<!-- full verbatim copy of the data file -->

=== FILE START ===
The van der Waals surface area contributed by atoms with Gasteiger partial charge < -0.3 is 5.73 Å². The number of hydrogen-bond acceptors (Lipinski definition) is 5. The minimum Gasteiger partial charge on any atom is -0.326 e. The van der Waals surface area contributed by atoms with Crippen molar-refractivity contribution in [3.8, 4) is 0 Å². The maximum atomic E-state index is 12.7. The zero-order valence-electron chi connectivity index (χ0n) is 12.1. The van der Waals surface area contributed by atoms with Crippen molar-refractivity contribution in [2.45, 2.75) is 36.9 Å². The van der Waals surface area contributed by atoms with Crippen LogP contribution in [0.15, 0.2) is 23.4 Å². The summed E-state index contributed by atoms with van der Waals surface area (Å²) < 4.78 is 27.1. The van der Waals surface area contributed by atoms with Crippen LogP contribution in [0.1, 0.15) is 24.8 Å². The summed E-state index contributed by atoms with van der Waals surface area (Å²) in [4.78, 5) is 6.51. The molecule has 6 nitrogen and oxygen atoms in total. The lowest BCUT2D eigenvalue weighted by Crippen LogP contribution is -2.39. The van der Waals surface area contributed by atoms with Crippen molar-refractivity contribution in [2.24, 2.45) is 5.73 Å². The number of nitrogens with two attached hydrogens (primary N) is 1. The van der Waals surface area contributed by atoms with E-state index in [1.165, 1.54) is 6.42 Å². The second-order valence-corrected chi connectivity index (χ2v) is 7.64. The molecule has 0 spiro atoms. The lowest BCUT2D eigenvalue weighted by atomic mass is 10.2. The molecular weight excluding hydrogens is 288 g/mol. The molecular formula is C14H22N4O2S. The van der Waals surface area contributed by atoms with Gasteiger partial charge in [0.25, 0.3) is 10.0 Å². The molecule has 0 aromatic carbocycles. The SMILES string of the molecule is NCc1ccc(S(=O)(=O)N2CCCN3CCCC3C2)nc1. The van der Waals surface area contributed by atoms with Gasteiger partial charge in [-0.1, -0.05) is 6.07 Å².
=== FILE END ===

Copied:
The van der Waals surface area contributed by atoms with Gasteiger partial charge < -0.3 is 5.73 Å². The number of hydrogen-bond acceptors (Lipinski definition) is 5. The minimum Gasteiger partial charge on any atom is -0.326 e. The van der Waals surface area contributed by atoms with Crippen molar-refractivity contribution in [3.8, 4) is 0 Å². The maximum atomic E-state index is 12.7. The zero-order valence-electron chi connectivity index (χ0n) is 12.1. The van der Waals surface area contributed by atoms with Crippen molar-refractivity contribution in [2.45, 2.75) is 36.9 Å². The van der Waals surface area contributed by atoms with Crippen LogP contribution in [0.15, 0.2) is 23.4 Å². The summed E-state index contributed by atoms with van der Waals surface area (Å²) < 4.78 is 27.1. The van der Waals surface area contributed by atoms with Crippen LogP contribution in [0.1, 0.15) is 24.8 Å². The summed E-state index contributed by atoms with van der Waals surface area (Å²) in [4.78, 5) is 6.51. The molecule has 6 nitrogen and oxygen atoms in total. The lowest BCUT2D eigenvalue weighted by Crippen LogP contribution is -2.39. The van der Waals surface area contributed by atoms with Crippen molar-refractivity contribution in [2.24, 2.45) is 5.73 Å². The number of nitrogens with two attached hydrogens (primary N) is 1. The van der Waals surface area contributed by atoms with E-state index in [1.165, 1.54) is 6.42 Å². The second-order valence-corrected chi connectivity index (χ2v) is 7.64. The molecule has 0 spiro atoms. The lowest BCUT2D eigenvalue weighted by atomic mass is 10.2. The molecular weight excluding hydrogens is 288 g/mol. The molecular formula is C14H22N4O2S. The van der Waals surface area contributed by atoms with Gasteiger partial charge in [0.25, 0.3) is 10.0 Å². The molecule has 0 aromatic carbocycles. The SMILES string of the molecule is NCc1ccc(S(=O)(=O)N2CCCN3CCCC3C2)nc1. The van der Waals surface area contributed by atoms with Gasteiger partial charge in [-0.1, -0.05) is 6.07 Å².